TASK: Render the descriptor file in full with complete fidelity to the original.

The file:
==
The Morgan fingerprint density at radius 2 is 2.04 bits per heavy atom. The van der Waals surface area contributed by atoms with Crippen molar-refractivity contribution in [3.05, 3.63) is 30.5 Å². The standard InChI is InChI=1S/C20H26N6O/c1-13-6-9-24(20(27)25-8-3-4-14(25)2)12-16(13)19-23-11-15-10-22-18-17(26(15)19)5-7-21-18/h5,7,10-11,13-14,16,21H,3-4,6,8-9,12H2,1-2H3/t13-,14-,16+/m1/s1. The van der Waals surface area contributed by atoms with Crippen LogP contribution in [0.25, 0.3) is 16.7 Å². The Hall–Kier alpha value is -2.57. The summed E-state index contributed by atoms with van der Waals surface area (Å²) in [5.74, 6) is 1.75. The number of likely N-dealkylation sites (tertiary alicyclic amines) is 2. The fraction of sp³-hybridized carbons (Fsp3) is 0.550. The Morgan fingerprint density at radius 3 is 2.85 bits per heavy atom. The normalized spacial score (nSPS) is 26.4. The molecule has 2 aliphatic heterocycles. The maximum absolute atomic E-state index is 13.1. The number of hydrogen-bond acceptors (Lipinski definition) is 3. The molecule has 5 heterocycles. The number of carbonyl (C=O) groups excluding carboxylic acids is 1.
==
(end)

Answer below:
The Morgan fingerprint density at radius 2 is 2.04 bits per heavy atom. The van der Waals surface area contributed by atoms with Crippen molar-refractivity contribution in [3.05, 3.63) is 30.5 Å². The standard InChI is InChI=1S/C20H26N6O/c1-13-6-9-24(20(27)25-8-3-4-14(25)2)12-16(13)19-23-11-15-10-22-18-17(26(15)19)5-7-21-18/h5,7,10-11,13-14,16,21H,3-4,6,8-9,12H2,1-2H3/t13-,14-,16+/m1/s1. The van der Waals surface area contributed by atoms with Crippen LogP contribution in [0.25, 0.3) is 16.7 Å². The Hall–Kier alpha value is -2.57. The summed E-state index contributed by atoms with van der Waals surface area (Å²) in [5.74, 6) is 1.75. The number of likely N-dealkylation sites (tertiary alicyclic amines) is 2. The fraction of sp³-hybridized carbons (Fsp3) is 0.550. The Morgan fingerprint density at radius 3 is 2.85 bits per heavy atom. The normalized spacial score (nSPS) is 26.4. The molecule has 2 aliphatic heterocycles. The maximum absolute atomic E-state index is 13.1. The number of hydrogen-bond acceptors (Lipinski definition) is 3. The molecule has 5 heterocycles. The number of carbonyl (C=O) groups excluding carboxylic acids is 1.